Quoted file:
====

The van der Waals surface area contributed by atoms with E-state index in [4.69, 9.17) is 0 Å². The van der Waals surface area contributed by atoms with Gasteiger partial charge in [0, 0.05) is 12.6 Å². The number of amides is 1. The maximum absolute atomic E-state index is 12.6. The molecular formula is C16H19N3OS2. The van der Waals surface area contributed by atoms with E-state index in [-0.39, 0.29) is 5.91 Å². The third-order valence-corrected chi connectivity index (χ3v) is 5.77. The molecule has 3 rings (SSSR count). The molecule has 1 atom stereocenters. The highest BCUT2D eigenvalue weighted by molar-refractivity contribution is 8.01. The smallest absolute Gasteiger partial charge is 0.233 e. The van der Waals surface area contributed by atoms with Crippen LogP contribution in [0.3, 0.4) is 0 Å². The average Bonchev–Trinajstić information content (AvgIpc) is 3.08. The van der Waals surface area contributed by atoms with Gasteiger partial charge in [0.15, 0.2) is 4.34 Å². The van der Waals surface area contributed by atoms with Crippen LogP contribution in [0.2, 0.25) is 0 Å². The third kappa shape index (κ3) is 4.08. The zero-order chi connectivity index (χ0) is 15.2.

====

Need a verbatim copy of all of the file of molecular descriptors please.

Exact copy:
The van der Waals surface area contributed by atoms with E-state index in [4.69, 9.17) is 0 Å². The van der Waals surface area contributed by atoms with Gasteiger partial charge in [0, 0.05) is 12.6 Å². The number of amides is 1. The maximum absolute atomic E-state index is 12.6. The molecular formula is C16H19N3OS2. The van der Waals surface area contributed by atoms with E-state index in [-0.39, 0.29) is 5.91 Å². The third-order valence-corrected chi connectivity index (χ3v) is 5.77. The molecule has 3 rings (SSSR count). The molecule has 1 atom stereocenters. The highest BCUT2D eigenvalue weighted by molar-refractivity contribution is 8.01. The smallest absolute Gasteiger partial charge is 0.233 e. The van der Waals surface area contributed by atoms with Crippen LogP contribution in [0.3, 0.4) is 0 Å². The average Bonchev–Trinajstić information content (AvgIpc) is 3.08. The van der Waals surface area contributed by atoms with Gasteiger partial charge in [0.15, 0.2) is 4.34 Å². The van der Waals surface area contributed by atoms with Crippen LogP contribution in [0.2, 0.25) is 0 Å². The third kappa shape index (κ3) is 4.08. The zero-order chi connectivity index (χ0) is 15.2.